Staff complaints about leadership at the Detroit Institute of Arts—one of the largest museums in the United States—are mounting, including charges of ethics violations and nepotism.
Six current and former employees who spoke to Artnet News on the condition of anonymity allege that the museum’s director, Salvador Salort-Pons, has misused the museum’s resources to grant favors to friends and family, conducted inequitable hiring practices, and lacks sufficient knowledge of race and diversity issues.
The accusations come at a time when museums across the country are experiencing turmoil from within as staff members launch open letters, rogue Instagram accounts, and petitions to demand leadership changes, better staff treatment, and a stronger commitment to equity and diversity. For his part, Salort-Pons says the employees’ characterizations are not accurate and that he has behaved properly during his 12 years at the museum, including the five years he has served as director.
A Pattern of Nepotism
Among the more serious allegations against Salort-Pons is that he abused his authority to bolster personal relationships and the value of his family’s art collection.
The museum has exhibited two paintings owned by Alan May, Salort-Pons’s father-in-law—El Greco’s and a painting attributed to the circle of Nicolas Poussin, —leading a whistleblower to file a conflict-of-interest complaint with the IRS and the Michigan attorney general. (Showing a work at a prestigious museum can enhance its market value.)
The chair of the museum’s board, Eugene Gargaro, told the that Salort-Pons had disclosed the details of the loan and the board approved it. Graham Beal, who was the museum’s director at the time of the Poussin loan in 2010, told the paper, “The loan(s) from Alan May was/were totally above board and benefited the DIA as much, if not more, than the lender.”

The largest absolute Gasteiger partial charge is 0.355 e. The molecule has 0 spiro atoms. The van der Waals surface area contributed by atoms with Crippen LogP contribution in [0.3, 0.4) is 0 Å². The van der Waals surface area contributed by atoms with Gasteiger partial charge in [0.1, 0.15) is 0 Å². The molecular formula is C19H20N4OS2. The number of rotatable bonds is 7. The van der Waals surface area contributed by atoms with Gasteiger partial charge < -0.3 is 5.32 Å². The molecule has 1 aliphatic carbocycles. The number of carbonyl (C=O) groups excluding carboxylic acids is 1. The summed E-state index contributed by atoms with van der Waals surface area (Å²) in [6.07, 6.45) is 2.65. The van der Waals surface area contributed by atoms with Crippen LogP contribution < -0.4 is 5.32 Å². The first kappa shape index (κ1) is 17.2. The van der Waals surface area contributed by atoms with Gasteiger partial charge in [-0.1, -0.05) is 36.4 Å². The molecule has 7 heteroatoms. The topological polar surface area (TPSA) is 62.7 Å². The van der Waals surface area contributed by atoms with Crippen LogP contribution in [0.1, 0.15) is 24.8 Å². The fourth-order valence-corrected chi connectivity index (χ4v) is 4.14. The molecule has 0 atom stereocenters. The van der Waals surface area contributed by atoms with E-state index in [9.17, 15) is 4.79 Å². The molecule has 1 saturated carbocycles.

In comments to Artnet News, Salort-Pons said that while the loans did not violate any existing museum policies, the DIA will hire an independent law firm to conduct a review of the museum’s loan policies and procedures. (The institute’s guidelines, cited by the , say that loans from staff members’ family collections can be beneficial but “care should be used to achieve objectivity in such cases.”)
Still, some say the questionable ethics don’t stop there. The director also used the museum’s conservation department to clean and restore paintings owned by May, including those that were not intended for view at the museum.
“We knew there were paintings coming through the conservation department that were not the museum’s paintings. You’d see that there was a painting purchased at auction and sent to the museum. They would have his name [Alan May] on there,” said one former employee. “I saw them on multiple occasions.”
Gargaro did not respond to a request for comment about whether this would qualify as an ethics violation.
Salort-Pons said the museum is reimbursed for work done on museum time for private collectors. “For works on loan, conservation work is typically done pro bono by the DIA,” he added. “The museum provides conservation services to the entire region.”
Inequitable Hiring Practices
Critics point to the museum’s turnover rate in recent years as emblematic of broader unrest. Since Salort-Pons was promoted to director, in 2015, 62 of the institution’s 371 employees have left, according to a list compiled by staff, many of them having held high-ranking positions, including a chief operating officer, five vice presidents, two executive directors, and four curatorial department heads.